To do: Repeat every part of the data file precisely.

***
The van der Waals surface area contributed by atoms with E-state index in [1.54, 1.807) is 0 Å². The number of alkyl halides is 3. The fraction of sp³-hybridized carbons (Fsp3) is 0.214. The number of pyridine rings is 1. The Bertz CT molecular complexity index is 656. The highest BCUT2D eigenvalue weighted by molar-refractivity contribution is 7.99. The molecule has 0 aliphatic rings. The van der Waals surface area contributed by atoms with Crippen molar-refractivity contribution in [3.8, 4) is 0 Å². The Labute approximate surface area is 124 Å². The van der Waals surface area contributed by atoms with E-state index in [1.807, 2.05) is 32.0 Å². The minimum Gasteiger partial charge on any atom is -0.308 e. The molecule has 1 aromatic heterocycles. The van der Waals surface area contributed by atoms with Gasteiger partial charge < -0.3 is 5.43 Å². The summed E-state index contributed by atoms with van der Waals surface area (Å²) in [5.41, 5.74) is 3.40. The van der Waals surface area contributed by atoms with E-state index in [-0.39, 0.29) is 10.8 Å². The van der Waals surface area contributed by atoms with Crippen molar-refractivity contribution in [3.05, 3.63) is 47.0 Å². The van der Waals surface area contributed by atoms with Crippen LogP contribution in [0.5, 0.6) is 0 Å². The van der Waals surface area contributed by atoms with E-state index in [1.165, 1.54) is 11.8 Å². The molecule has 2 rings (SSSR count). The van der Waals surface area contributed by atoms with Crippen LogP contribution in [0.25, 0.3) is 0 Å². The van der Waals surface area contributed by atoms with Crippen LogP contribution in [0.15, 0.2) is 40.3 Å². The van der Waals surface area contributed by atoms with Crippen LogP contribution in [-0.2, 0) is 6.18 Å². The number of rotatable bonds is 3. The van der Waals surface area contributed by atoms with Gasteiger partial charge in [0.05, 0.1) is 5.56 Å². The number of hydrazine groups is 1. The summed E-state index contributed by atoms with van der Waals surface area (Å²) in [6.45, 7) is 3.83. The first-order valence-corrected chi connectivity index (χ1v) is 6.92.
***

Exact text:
The van der Waals surface area contributed by atoms with E-state index in [1.54, 1.807) is 0 Å². The number of alkyl halides is 3. The fraction of sp³-hybridized carbons (Fsp3) is 0.214. The number of pyridine rings is 1. The Bertz CT molecular complexity index is 656. The highest BCUT2D eigenvalue weighted by molar-refractivity contribution is 7.99. The molecule has 0 aliphatic rings. The van der Waals surface area contributed by atoms with Crippen molar-refractivity contribution in [3.8, 4) is 0 Å². The Labute approximate surface area is 124 Å². The van der Waals surface area contributed by atoms with E-state index in [1.807, 2.05) is 32.0 Å². The minimum Gasteiger partial charge on any atom is -0.308 e. The molecule has 1 aromatic heterocycles. The van der Waals surface area contributed by atoms with Gasteiger partial charge < -0.3 is 5.43 Å². The summed E-state index contributed by atoms with van der Waals surface area (Å²) in [5.41, 5.74) is 3.40. The van der Waals surface area contributed by atoms with E-state index in [-0.39, 0.29) is 10.8 Å². The van der Waals surface area contributed by atoms with Crippen molar-refractivity contribution in [3.05, 3.63) is 47.0 Å². The van der Waals surface area contributed by atoms with Crippen LogP contribution in [0.5, 0.6) is 0 Å². The van der Waals surface area contributed by atoms with E-state index in [1.165, 1.54) is 11.8 Å². The molecule has 2 rings (SSSR count). The van der Waals surface area contributed by atoms with Crippen LogP contribution in [0.25, 0.3) is 0 Å². The van der Waals surface area contributed by atoms with Crippen LogP contribution in [0.15, 0.2) is 40.3 Å². The van der Waals surface area contributed by atoms with Crippen LogP contribution in [-0.2, 0) is 6.18 Å². The number of rotatable bonds is 3. The van der Waals surface area contributed by atoms with Gasteiger partial charge in [0.05, 0.1) is 5.56 Å². The number of hydrazine groups is 1. The summed E-state index contributed by atoms with van der Waals surface area (Å²) in [6.45, 7) is 3.83. The first-order valence-corrected chi connectivity index (χ1v) is 6.92.